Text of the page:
History of the Lobster Smack and Sluice Farm
When Richard and Barbara Kovelant sent their salvaged and rejuvenated Canvey and South Benfleet photos of 1895 from their home in Annapolis, Maryland, USA, there were some puzzling descriptions to some of the photos, like Beckwiths for the Lobster Smack and Beckwith’s Farm.
I for one had never heard of such a place and presumed it had to be at Leigh Beck. Until, that is, we looked up the annual Census data. In 1881 Charles Beckwith was ‘Licenced Victualler’ of the Lobster Smack, but he was also listed as farmer of 142 acres, employing four men and one boy.
His wife Lucy hailed from Vange. Charles was born at Banbury in 1838. Children were Alice (8), Ellen (6), Charles (5), Lucy (4) and Edith aged one. All the children were born on Canvey. Charles’s sister-in-law Elizabeth Cutts (21) was staying with them. One of the Benfleet Brewitts, Emily, was a 15-year-old domestic servant. Two ‘Watermen’ were staying as boarders, James Thornton aged 50 and his son, also James, aged 17.
Sluice Farm House, alias Beckwith’s Farm, was occupied by George & Rosetta (or Rosella) Farrow, both aged 30, with their four children William (7), Rosetta (or Rosella) (5), Alice (3) and Edith (1), Charles Edwin Farrow, a 15-year-old brother-in-law and a 21-year-old lodger, Benjamin Paderna (? unclear spelling). All the men were agricultural labourers, but there was also Charlotte Palmer, a 64-year-old lodger and charwoman, who in the isolation of her abode probably walked across to the Smack for her employment.
Twenty years later, by 1901, the 63-year-old Charles Beckwith was a widower, but still a ‘Publican’. His son Charles, now 25, was an assistant barman and his two daughters, Edith (21) and Lizzie (19) also helped out.
There was a servant called William Vine, aged 44. All but Charles senior were born on Canvey. Occupants of Sluice Farm in 1901 were the Murray family, consisting of 63-year-old William, his wife Sophia (67) and their ten-year-old grandson Francis W. Hammond. They, too, had a boarder on the farm. The former creek that became a sluice with the building of the seawall became a pond between the Lobster Smack (formerly The World’s End) and ‘Sluice House/Farm’.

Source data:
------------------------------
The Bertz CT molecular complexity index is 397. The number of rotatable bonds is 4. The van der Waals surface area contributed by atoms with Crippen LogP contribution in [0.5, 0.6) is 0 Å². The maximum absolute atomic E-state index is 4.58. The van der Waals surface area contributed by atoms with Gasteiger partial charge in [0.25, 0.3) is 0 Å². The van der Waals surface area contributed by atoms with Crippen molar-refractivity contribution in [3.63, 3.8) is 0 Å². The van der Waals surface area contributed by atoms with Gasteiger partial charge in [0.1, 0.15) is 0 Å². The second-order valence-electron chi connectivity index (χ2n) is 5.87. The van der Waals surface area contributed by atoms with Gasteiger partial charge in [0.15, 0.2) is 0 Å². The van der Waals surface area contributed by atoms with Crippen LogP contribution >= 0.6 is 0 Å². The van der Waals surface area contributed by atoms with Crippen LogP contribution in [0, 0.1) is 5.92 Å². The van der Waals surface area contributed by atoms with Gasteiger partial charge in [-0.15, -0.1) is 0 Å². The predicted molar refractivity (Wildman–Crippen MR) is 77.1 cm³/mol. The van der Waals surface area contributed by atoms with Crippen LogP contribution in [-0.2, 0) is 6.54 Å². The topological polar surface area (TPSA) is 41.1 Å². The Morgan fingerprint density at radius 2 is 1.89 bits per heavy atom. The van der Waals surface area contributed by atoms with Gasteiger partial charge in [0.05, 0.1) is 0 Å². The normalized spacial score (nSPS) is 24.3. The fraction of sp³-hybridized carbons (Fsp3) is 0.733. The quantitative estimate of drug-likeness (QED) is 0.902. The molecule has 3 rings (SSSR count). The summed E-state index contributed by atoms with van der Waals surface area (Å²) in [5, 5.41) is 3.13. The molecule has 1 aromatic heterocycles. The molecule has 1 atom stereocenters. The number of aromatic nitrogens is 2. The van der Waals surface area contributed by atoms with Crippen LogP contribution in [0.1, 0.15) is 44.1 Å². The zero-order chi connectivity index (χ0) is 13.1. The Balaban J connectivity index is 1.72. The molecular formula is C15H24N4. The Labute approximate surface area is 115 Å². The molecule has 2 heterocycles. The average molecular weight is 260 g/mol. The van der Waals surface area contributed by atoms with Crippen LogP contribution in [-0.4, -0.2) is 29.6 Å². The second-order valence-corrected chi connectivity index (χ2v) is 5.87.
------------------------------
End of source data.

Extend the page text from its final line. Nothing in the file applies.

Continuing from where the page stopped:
The house has gone, but there is still activity where the barns and stables used to be and the creek/pond is dry, a now green snake that winds between the two properties, turning west… In the photo of the farm, the farm house would be further to the left and out of view, but the many barns sprang a surprise when one studied the enlarged picture. The farthest two are actually haystacks. (Research thanks to Karen Bowman)
David Bullock adds:
I have added three Photos of Beckwith Tombstones from St Katherines Church in the Gallery below. I hope they may be of interest to any members of the family and researchers alike. Click images to read.
Comments about this page
This is a fascinating article about the much loved Lobster Smack and almost unknown Beckwith’s Farm with a unique insight into Island life in the later 19th Century and the kind of folk who lived and worked on Canvey and how they eeked out a living.
What a interesting article. Hopefully we will get many more like this in the future. Does anyone remember the caravan park and Sea Rangers hut near the roundabout at Leigh Beck. There was a pond just round the back where the houses are now. From one end of the Island to the other. Just along the road a bit was Browns Stores which I believe was on the corner of Springfield Road and ?
For more information on the Beckwith’s and Canvey, have a look at this page which I have just loaded on the web.
I married into the Beckwith family in May 1962 – it makes you wonder if we were related. Have just moved to the Island so this was an interesting find.
The 21 year-old lodger at Sluice Farm was my great-grandfather, Benjamin Packman (Arthur Benjamin Packman, born 1860 on Canvey Island).
The lodger, Charlotte Palmer, charwoman, was my GGG-grandmother. She died on 24 august 1893 and is buried in St Katherine’s graveyard. Her husband, Thomas, was an agricultural labourer.
The 1860/70 6 inch OS mapping of Hole Haven shows a coastguard ‘watch house’ and flagstaff adjacent to the Lobster Smack. In 1817 my three times Great Grandfather, James Hardcastle, was a 25 year old ‘boatman’ of the Waterguard Prevention Service who was posted to ‘Haven Hole’ watch house. (The WPS was the forerunner of the Coastguards). The service accommodation for the Coastguards was built only in the late 1890s and up to then the servicemen evidently were put up in either the adjoining pub or farm, as recorded in the 1881 census. James Hardcastle remained there only three years since there was a policy of moving watermen around so that they shouldn’t collude with the locals.
John before the Coastguard cottages were built the men and families were housed in a hulk in Hole Haven not in the inn or farm. You will see other articles on here about the hulk.
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